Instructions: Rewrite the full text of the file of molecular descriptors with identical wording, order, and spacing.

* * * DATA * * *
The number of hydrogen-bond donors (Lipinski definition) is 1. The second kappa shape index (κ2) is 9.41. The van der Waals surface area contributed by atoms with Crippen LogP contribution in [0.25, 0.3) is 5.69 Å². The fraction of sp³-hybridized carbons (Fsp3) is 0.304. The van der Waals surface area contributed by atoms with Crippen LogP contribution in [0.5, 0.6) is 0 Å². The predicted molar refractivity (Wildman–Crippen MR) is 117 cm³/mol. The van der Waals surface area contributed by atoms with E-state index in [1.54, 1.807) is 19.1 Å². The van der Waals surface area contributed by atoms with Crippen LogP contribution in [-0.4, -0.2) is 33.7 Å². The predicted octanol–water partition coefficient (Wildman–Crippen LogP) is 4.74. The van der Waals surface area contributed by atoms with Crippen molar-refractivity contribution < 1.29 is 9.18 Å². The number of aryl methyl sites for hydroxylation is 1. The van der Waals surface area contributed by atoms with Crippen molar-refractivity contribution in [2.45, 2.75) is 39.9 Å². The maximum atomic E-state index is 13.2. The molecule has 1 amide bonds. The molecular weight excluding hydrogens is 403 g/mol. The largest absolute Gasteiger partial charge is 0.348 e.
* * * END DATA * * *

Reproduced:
The number of hydrogen-bond donors (Lipinski definition) is 1. The second kappa shape index (κ2) is 9.41. The van der Waals surface area contributed by atoms with Crippen LogP contribution in [0.25, 0.3) is 5.69 Å². The fraction of sp³-hybridized carbons (Fsp3) is 0.304. The van der Waals surface area contributed by atoms with Crippen LogP contribution in [0.5, 0.6) is 0 Å². The predicted molar refractivity (Wildman–Crippen MR) is 117 cm³/mol. The van der Waals surface area contributed by atoms with E-state index in [1.54, 1.807) is 19.1 Å². The van der Waals surface area contributed by atoms with Crippen LogP contribution in [-0.4, -0.2) is 33.7 Å². The predicted octanol–water partition coefficient (Wildman–Crippen LogP) is 4.74. The van der Waals surface area contributed by atoms with Crippen molar-refractivity contribution < 1.29 is 9.18 Å². The number of aryl methyl sites for hydroxylation is 1. The van der Waals surface area contributed by atoms with Crippen molar-refractivity contribution in [2.45, 2.75) is 39.9 Å². The maximum atomic E-state index is 13.2. The molecule has 1 amide bonds. The molecular weight excluding hydrogens is 403 g/mol. The largest absolute Gasteiger partial charge is 0.348 e.